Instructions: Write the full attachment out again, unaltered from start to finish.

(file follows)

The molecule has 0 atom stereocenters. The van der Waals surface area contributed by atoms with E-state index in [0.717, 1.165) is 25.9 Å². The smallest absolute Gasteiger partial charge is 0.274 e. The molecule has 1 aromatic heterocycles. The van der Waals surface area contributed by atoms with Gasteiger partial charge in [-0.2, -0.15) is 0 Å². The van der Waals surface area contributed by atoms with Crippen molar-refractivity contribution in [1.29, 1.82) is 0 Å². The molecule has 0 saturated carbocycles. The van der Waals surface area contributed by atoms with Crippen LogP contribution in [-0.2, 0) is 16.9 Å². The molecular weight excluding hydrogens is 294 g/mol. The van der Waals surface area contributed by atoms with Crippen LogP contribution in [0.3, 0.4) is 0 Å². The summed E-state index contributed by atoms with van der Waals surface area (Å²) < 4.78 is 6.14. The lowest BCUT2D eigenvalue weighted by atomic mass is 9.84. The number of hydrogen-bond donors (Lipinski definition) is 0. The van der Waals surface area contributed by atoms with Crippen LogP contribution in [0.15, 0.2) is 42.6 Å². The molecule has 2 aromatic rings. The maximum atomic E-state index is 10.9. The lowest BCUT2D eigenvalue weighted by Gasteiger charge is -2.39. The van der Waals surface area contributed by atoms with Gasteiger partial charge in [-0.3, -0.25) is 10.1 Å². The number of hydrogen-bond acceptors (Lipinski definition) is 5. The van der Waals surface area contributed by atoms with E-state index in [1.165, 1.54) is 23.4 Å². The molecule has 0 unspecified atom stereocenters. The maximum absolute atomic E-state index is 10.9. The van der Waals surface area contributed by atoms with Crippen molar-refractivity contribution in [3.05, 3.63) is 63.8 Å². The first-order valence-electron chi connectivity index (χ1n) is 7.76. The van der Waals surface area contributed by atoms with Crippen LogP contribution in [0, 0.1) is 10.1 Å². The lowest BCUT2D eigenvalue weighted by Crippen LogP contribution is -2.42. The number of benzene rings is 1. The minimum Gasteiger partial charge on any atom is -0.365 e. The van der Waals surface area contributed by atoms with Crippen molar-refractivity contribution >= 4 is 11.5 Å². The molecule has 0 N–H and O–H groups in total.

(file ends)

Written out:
The molecule has 0 atom stereocenters. The van der Waals surface area contributed by atoms with E-state index in [0.717, 1.165) is 25.9 Å². The smallest absolute Gasteiger partial charge is 0.274 e. The molecule has 1 aromatic heterocycles. The van der Waals surface area contributed by atoms with Gasteiger partial charge in [-0.2, -0.15) is 0 Å². The van der Waals surface area contributed by atoms with Crippen molar-refractivity contribution in [1.29, 1.82) is 0 Å². The molecule has 0 saturated carbocycles. The van der Waals surface area contributed by atoms with Crippen LogP contribution in [-0.2, 0) is 16.9 Å². The molecular weight excluding hydrogens is 294 g/mol. The van der Waals surface area contributed by atoms with Crippen LogP contribution in [0.3, 0.4) is 0 Å². The summed E-state index contributed by atoms with van der Waals surface area (Å²) < 4.78 is 6.14. The lowest BCUT2D eigenvalue weighted by atomic mass is 9.84. The number of hydrogen-bond donors (Lipinski definition) is 0. The van der Waals surface area contributed by atoms with Crippen LogP contribution in [0.15, 0.2) is 42.6 Å². The molecule has 2 aromatic rings. The maximum atomic E-state index is 10.9. The lowest BCUT2D eigenvalue weighted by Gasteiger charge is -2.39. The van der Waals surface area contributed by atoms with Gasteiger partial charge in [-0.3, -0.25) is 10.1 Å². The number of hydrogen-bond acceptors (Lipinski definition) is 5. The van der Waals surface area contributed by atoms with E-state index in [1.165, 1.54) is 23.4 Å². The molecule has 0 unspecified atom stereocenters. The maximum absolute atomic E-state index is 10.9. The van der Waals surface area contributed by atoms with Crippen molar-refractivity contribution in [3.05, 3.63) is 63.8 Å². The first-order valence-electron chi connectivity index (χ1n) is 7.76. The van der Waals surface area contributed by atoms with Crippen LogP contribution in [0, 0.1) is 10.1 Å². The lowest BCUT2D eigenvalue weighted by Crippen LogP contribution is -2.42. The number of benzene rings is 1. The minimum Gasteiger partial charge on any atom is -0.365 e. The van der Waals surface area contributed by atoms with Crippen molar-refractivity contribution >= 4 is 11.5 Å². The molecule has 0 N–H and O–H groups in total.